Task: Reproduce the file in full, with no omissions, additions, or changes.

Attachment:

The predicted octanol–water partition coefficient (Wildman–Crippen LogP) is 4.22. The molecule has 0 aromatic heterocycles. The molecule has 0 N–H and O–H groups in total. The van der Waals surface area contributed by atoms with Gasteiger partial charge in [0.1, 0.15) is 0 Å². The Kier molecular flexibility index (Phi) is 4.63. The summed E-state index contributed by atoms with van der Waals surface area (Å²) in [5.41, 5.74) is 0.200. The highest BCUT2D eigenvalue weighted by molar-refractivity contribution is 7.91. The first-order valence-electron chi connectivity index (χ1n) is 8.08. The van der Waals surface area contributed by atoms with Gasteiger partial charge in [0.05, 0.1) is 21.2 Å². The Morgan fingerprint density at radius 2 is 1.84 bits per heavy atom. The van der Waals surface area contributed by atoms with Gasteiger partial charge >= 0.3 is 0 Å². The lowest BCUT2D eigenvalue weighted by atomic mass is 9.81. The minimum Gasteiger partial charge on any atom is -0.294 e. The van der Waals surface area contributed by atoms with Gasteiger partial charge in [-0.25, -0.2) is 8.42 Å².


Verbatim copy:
The predicted octanol–water partition coefficient (Wildman–Crippen LogP) is 4.22. The molecule has 0 aromatic heterocycles. The molecule has 0 N–H and O–H groups in total. The van der Waals surface area contributed by atoms with Gasteiger partial charge in [0.1, 0.15) is 0 Å². The Kier molecular flexibility index (Phi) is 4.63. The summed E-state index contributed by atoms with van der Waals surface area (Å²) in [5.41, 5.74) is 0.200. The highest BCUT2D eigenvalue weighted by molar-refractivity contribution is 7.91. The first-order valence-electron chi connectivity index (χ1n) is 8.08. The van der Waals surface area contributed by atoms with Gasteiger partial charge in [0.05, 0.1) is 21.2 Å². The Morgan fingerprint density at radius 2 is 1.84 bits per heavy atom. The van der Waals surface area contributed by atoms with Gasteiger partial charge >= 0.3 is 0 Å². The lowest BCUT2D eigenvalue weighted by atomic mass is 9.81. The minimum Gasteiger partial charge on any atom is -0.294 e. The van der Waals surface area contributed by atoms with Gasteiger partial charge in [-0.25, -0.2) is 8.42 Å².